One of the difficulties encountered at times when discussing migraine occurs when a migraineur is given a diagnosis that isn’t actually accurate or “official” in diagnostic terms, but is really a descriptive term. Such terms may be used fairly frequently, but they fall short of a diagnosis and may also be used differently from one doctor to another. That’s one reason why most doctors diagnose based in the International Headache Society’s International Classification of Headache Disorders, 3rd Edition (ICHD-3). A “standard” diagnosis also makes communications and transitions easier when patients need to consult other doctors or change doctors.
There are several terms that are sometimes used, supposedly as migraine diagnoses, that involve visual symptoms. Most of them aren’t actually standard migraine diagnoses. Retinal migraine, however, is an actual migraine diagnosis. What becomes confusing about it is that it’s sometimes misused, resulting in a misdiagnosis. The term “retinal migraine” is often misused to mean any migraine that involves any visual symptoms or a migraine with visual symptoms but without the headache phase of the attack.
ICHD-3 Criteria for 1.2.4 Retinal Migraine:
Repeated attacks of monocular visual disturbance, including scintillations, scotomata or blindness, associated with migraine headache.
- At least two attacks fulfilling criteria B and C
- Aura consisting of fully reversible monocular (in one eye) positive and/or negative visual phenomena (e.g. scintillations, scotomata or blindness) confirmed during an attack by either or both of the following:
1. clinical visual field examination
2. the patient’s drawing (made after clear instruction) of a monocular field defect
- At least two of the following three characteristics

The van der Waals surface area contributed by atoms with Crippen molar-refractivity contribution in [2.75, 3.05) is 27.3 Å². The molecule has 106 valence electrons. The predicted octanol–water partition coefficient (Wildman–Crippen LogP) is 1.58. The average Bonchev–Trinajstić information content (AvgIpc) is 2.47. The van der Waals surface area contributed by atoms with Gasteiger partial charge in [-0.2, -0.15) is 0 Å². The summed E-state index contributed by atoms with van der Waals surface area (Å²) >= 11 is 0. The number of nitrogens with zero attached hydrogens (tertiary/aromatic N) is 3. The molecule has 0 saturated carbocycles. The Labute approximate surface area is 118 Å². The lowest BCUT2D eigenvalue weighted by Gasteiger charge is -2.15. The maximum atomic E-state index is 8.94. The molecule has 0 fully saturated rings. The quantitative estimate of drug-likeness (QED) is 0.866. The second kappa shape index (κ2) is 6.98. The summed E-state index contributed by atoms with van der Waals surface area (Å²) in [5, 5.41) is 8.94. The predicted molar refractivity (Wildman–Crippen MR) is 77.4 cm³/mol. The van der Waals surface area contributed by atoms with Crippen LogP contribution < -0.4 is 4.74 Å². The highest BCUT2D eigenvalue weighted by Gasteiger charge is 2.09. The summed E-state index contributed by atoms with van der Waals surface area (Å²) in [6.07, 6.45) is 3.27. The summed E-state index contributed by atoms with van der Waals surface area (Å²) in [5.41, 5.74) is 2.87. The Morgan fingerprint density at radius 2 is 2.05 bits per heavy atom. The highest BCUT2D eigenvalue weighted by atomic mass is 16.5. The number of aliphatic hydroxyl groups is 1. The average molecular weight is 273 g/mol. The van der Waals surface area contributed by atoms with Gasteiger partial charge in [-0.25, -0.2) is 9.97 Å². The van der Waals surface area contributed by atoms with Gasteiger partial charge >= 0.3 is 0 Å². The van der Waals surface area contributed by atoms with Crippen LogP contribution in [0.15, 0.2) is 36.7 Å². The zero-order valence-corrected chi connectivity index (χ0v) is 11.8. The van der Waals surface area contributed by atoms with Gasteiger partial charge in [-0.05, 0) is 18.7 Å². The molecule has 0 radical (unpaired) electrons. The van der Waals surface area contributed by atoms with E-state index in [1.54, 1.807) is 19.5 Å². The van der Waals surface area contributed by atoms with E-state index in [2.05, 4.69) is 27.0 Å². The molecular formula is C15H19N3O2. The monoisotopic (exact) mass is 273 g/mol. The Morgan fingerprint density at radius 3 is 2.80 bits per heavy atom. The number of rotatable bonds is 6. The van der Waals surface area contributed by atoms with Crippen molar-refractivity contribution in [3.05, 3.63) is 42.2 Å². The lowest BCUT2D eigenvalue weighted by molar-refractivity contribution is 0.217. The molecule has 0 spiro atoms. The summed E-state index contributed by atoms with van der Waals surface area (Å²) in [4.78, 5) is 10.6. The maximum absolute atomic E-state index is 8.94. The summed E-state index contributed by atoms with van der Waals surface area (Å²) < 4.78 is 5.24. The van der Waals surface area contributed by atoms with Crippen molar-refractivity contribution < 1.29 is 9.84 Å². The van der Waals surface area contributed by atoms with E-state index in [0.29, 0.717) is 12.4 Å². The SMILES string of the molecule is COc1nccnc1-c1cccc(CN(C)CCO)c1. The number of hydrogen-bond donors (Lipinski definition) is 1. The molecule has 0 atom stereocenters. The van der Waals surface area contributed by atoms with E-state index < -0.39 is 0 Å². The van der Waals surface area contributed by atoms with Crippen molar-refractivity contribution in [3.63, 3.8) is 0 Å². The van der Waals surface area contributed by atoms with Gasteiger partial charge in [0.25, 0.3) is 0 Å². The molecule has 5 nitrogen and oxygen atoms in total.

1. the aura spreads gradually over 5 minutes or longer
2. aura symptoms last 5-60 minutes
3. the aura is accompanied, or followed within 60 minutes, by headache
- Not better accounted for by another ICHD-3 diagnosis, and other causes of amaurosis fugax have been excluded.
Some patients who complain of monocular visual disturbance in fact have hemianopia. Some cases without headache have been reported, but migraine cannot be ascertained as the underlying aetiology.
1.2.4 Retinal migraine is an extremely rare cause of transient monocular visual loss. Cases of permanent monocular visual loss associated with migraine have been described. Appropriate investigations are required to exclude other causes of transient monocular blindness.
As noted above, the headache phase of a retinal migraine begins during or within 60 minutes of the visual symptoms. The headache phase presents symptoms consistent with migraine without aura.
The relevant diagnostic criteria for migraine without aura are:
- Headache attacks lasting 4–72 hours (untreated or unsuccessfully treated)
- Headache has at least two of the following characteristics:
1. unilateral location
2. pulsating quality
3. moderate or severe pain intensity
4. aggravation by or causing avoidance of routine physical activity (e.g., walking or climbing stairs)
- During headache at least one of the following:
1. nausea and/or vomiting
2. photophobia and phonophobia
The primary differentiating factors between retinal migraine and migraine with aura are:
- The visual symptoms of retinal migraine are monocular.
- Total, but temporary, monocular blindness may occur in retinal migraine.
Retinal Migraine Treatment:
For infrequent attacks, medications used for other forms of migraine are often employed to relieve the other symptoms. These medications can include NSAIDs, antinausea medications, Midrin equivalents, ergotamines the triptans. The choice of medications is somewhat affected by the age of the patient. When migraines are frequent, the same preventive therapies used for other migraines can be explored.
More Helpful Articles in Our “Basics” Series:
Migraine with Brainstem Aura – The Basics (formerly called basilar-type migraine)
Headache Classification Committee of the International Headache Society. “The International Classification of Headache Disorders, 3rd edition.” Cephalalgia. July 2013 vol. 33 no. 9 629-808. 10.1177/0333102413485658.
Teri Robert is a leading patient educator and advocate and the author of Living Well with Migraine Disease and Headaches. A co-founder of the Alliance for Headache Disorders Advocacy and the American Headache and Migraine Association, she received the National Headache Foundation’s Patient Partners Award and a Distinguished Service Award from the American Headache Society. Teri can be found on her website, and blog, Facebook, Twitter, StumbleUpon, Pinterest, LinkedIn, and Google+.